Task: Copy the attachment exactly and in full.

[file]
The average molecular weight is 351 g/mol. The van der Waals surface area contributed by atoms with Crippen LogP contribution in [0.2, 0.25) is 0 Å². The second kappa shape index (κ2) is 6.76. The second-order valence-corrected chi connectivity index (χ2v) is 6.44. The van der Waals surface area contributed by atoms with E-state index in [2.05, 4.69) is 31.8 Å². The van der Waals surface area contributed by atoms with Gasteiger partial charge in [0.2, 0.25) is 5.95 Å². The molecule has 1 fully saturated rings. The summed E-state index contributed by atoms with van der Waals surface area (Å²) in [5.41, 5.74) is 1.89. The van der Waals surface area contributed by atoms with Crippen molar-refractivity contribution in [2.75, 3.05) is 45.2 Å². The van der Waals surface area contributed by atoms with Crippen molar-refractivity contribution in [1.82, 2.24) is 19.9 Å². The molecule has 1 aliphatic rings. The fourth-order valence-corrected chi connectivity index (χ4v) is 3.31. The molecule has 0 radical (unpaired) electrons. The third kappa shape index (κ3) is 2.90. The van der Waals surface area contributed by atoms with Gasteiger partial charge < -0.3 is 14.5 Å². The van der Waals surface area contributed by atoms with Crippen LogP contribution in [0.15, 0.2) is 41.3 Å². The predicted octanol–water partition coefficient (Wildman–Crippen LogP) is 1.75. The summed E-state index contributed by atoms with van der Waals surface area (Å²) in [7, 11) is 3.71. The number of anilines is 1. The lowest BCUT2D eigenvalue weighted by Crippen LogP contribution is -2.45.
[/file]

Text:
The average molecular weight is 351 g/mol. The van der Waals surface area contributed by atoms with Crippen LogP contribution in [0.2, 0.25) is 0 Å². The second kappa shape index (κ2) is 6.76. The second-order valence-corrected chi connectivity index (χ2v) is 6.44. The van der Waals surface area contributed by atoms with E-state index in [2.05, 4.69) is 31.8 Å². The van der Waals surface area contributed by atoms with Gasteiger partial charge in [0.2, 0.25) is 5.95 Å². The molecule has 1 fully saturated rings. The summed E-state index contributed by atoms with van der Waals surface area (Å²) in [5.41, 5.74) is 1.89. The van der Waals surface area contributed by atoms with Crippen molar-refractivity contribution in [2.75, 3.05) is 45.2 Å². The van der Waals surface area contributed by atoms with Crippen molar-refractivity contribution in [1.82, 2.24) is 19.9 Å². The molecule has 1 aliphatic rings. The fourth-order valence-corrected chi connectivity index (χ4v) is 3.31. The molecule has 0 radical (unpaired) electrons. The third kappa shape index (κ3) is 2.90. The van der Waals surface area contributed by atoms with Gasteiger partial charge < -0.3 is 14.5 Å². The van der Waals surface area contributed by atoms with Crippen LogP contribution in [0.15, 0.2) is 41.3 Å². The predicted octanol–water partition coefficient (Wildman–Crippen LogP) is 1.75. The summed E-state index contributed by atoms with van der Waals surface area (Å²) in [7, 11) is 3.71. The number of anilines is 1. The lowest BCUT2D eigenvalue weighted by Crippen LogP contribution is -2.45.